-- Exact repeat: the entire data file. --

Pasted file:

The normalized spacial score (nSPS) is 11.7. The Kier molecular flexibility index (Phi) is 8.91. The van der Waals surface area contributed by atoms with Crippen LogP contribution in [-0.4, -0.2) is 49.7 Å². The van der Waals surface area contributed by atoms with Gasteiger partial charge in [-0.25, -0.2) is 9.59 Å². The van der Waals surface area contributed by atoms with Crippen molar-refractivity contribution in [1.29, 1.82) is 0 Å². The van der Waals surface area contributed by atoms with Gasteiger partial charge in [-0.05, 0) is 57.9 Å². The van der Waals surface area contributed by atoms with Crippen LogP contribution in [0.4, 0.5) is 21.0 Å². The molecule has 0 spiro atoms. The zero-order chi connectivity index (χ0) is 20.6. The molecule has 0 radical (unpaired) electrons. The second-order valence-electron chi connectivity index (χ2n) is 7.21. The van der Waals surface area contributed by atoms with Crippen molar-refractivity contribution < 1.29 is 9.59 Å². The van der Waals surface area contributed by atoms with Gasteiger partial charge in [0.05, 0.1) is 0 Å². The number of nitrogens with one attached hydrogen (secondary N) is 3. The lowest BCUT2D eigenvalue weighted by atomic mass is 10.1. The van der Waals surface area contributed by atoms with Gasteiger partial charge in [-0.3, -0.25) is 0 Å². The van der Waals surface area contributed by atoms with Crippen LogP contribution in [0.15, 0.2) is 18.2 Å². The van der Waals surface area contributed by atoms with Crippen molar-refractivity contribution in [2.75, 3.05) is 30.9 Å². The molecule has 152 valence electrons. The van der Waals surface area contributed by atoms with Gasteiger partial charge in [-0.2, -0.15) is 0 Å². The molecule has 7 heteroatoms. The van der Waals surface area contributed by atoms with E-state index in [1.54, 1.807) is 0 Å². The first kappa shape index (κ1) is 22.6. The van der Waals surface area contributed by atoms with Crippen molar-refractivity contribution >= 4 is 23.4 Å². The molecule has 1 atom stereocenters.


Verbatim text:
The normalized spacial score (nSPS) is 11.7. The Kier molecular flexibility index (Phi) is 8.91. The van der Waals surface area contributed by atoms with Crippen LogP contribution in [-0.4, -0.2) is 49.7 Å². The van der Waals surface area contributed by atoms with Gasteiger partial charge in [-0.25, -0.2) is 9.59 Å². The van der Waals surface area contributed by atoms with Crippen molar-refractivity contribution in [1.29, 1.82) is 0 Å². The van der Waals surface area contributed by atoms with Gasteiger partial charge in [-0.05, 0) is 57.9 Å². The van der Waals surface area contributed by atoms with Crippen LogP contribution in [0.4, 0.5) is 21.0 Å². The molecule has 0 spiro atoms. The zero-order chi connectivity index (χ0) is 20.6. The molecule has 0 radical (unpaired) electrons. The second-order valence-electron chi connectivity index (χ2n) is 7.21. The van der Waals surface area contributed by atoms with Crippen molar-refractivity contribution < 1.29 is 9.59 Å². The van der Waals surface area contributed by atoms with Gasteiger partial charge in [0.05, 0.1) is 0 Å². The number of nitrogens with one attached hydrogen (secondary N) is 3. The lowest BCUT2D eigenvalue weighted by atomic mass is 10.1. The van der Waals surface area contributed by atoms with Gasteiger partial charge in [-0.3, -0.25) is 0 Å². The van der Waals surface area contributed by atoms with Crippen LogP contribution in [0.15, 0.2) is 18.2 Å². The van der Waals surface area contributed by atoms with Crippen molar-refractivity contribution in [2.75, 3.05) is 30.9 Å². The molecule has 152 valence electrons. The van der Waals surface area contributed by atoms with Gasteiger partial charge in [-0.2, -0.15) is 0 Å². The molecule has 7 heteroatoms. The van der Waals surface area contributed by atoms with E-state index in [1.54, 1.807) is 0 Å². The first kappa shape index (κ1) is 22.6. The van der Waals surface area contributed by atoms with Crippen molar-refractivity contribution >= 4 is 23.4 Å². The molecule has 1 atom stereocenters.